Whole Living Daily

Unplugging My Kids, in Every Sense of the Word

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I continue in my attempts to teach my kids about the value of energy or, rather, the value of conserving it.

Most times this consists of reminding everyone to turn off the lights or TV when they leave a room. If the heat or air-conditioning is on, I ask to please refrain from opening the windows in their bedrooms since we are not heating (or cooling) the outdoors. Words I can still hear my own mother saying to me and my siblings countless times, but I suspect in those days before the consciousness of global warming erupted she was inspired more by the practical side of things.

I feel that for the most part my kids get it, they understand the concept of waste and avoiding it; they do try to recycle most everything they consume thanks to the Recycling Handbook and of course to lots of gentle reminders from me. Same goes for emphasizing the importance of unplugging the cord from the wall after their phones are fully charged and no longer attached to it since electricity is still being sucked out—even without a receptacle at the end of it—and creating emissions.

And while I’m on the topic of cell phones, my greatest challenge continues to be to separate my kids from theirs. I’ve tackled the off-limits rule for dinner and homework, but I am finding it way harder to emphasize those in-between moments. Particularly in the car, those former ideal captive-audience moments, which seemingly have become less and less frequent, have turned into spontaneous creativity sessions that force me to produce at least one leading question that would prevent my daughter from giving me monosyllabic answers. It’s a tough game, one I tend to feel I lose more times than not.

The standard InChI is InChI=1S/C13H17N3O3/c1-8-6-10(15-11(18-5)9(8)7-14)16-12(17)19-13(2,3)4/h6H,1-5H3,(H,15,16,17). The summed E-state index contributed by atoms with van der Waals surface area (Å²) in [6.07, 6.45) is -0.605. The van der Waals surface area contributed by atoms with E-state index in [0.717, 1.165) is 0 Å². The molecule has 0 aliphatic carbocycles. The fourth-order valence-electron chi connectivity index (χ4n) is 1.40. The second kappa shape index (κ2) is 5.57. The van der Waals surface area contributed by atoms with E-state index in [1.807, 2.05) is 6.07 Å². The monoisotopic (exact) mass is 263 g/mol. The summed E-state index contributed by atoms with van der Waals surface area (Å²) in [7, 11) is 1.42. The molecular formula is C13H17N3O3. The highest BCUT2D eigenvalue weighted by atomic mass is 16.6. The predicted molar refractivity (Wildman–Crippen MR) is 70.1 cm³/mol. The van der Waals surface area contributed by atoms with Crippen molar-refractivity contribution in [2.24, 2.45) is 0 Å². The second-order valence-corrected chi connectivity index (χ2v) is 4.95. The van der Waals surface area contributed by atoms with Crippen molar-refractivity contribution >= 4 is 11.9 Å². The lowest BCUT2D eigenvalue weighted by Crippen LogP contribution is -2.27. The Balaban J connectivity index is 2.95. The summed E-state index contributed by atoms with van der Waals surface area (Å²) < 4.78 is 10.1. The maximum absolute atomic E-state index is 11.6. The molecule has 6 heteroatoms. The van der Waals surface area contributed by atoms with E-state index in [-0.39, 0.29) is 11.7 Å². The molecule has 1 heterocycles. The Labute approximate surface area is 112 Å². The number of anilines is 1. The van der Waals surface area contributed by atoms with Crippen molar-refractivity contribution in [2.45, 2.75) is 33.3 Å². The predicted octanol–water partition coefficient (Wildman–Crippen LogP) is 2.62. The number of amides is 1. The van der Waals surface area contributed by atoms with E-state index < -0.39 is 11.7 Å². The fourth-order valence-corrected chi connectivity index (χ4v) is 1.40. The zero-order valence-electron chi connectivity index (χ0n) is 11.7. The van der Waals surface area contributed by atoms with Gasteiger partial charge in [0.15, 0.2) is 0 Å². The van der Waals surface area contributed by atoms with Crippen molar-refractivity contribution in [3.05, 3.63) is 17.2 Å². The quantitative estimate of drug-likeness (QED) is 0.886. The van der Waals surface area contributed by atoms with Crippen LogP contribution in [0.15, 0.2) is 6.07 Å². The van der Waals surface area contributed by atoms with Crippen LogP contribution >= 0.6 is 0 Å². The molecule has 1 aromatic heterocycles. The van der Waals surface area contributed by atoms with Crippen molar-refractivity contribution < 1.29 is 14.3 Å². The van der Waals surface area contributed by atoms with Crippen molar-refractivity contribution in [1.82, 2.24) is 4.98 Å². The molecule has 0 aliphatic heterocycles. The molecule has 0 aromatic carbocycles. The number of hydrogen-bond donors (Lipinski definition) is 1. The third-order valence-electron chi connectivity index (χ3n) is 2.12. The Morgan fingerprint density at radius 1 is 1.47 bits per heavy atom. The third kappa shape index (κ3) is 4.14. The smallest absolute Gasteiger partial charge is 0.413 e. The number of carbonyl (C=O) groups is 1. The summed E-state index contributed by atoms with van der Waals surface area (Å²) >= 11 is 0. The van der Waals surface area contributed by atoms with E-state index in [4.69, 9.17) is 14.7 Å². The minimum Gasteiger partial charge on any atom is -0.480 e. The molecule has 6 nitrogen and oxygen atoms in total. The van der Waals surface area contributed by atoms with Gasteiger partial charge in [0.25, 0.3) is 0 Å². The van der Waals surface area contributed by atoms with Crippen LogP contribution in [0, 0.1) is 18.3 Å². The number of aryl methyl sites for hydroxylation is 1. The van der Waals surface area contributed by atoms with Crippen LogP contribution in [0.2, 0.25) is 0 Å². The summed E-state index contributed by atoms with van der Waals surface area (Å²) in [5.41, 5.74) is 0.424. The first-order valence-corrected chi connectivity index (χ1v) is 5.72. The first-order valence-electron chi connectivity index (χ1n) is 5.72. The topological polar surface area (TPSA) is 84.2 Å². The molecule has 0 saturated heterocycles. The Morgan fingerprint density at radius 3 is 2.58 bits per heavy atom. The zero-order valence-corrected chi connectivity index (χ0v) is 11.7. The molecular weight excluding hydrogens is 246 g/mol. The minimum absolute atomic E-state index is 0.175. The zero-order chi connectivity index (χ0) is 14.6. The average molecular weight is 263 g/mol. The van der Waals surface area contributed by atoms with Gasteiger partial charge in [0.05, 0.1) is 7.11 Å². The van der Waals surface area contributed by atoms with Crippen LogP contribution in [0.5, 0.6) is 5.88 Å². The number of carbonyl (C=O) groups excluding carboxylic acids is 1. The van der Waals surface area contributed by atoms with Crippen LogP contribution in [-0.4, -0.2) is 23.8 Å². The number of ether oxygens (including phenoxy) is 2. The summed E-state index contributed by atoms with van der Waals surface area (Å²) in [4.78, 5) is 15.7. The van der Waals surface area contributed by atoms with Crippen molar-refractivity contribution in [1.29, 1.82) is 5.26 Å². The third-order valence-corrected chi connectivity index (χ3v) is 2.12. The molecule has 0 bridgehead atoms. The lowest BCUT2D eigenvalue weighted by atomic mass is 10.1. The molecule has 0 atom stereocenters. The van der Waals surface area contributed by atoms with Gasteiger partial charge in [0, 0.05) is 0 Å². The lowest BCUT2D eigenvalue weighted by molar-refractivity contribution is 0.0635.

Although, I did have a minor achievement this past weekend when we were about to go to the store and I challenged her to leave the phone at home, since we would return in under an hour. Without argument, she placed it on the table and continued on her way out the door. I was thrilled, and, yes, a bit surprised too, that she acquiesced without an argument or a sigh.

Once in the car, she briefly departed from the usual teen temperament I’ve apprehensively grown accustomed to and shared how much she was looking forward to school ending and summer beginning.

I have been a parent long enough not to be disillusioned into thinking her excitement in any way stemmed from the anticipation of spending more quality time with the family. Indeed, it was more to emphasize the number of days left before she leaves for seven weeks of summer camp.

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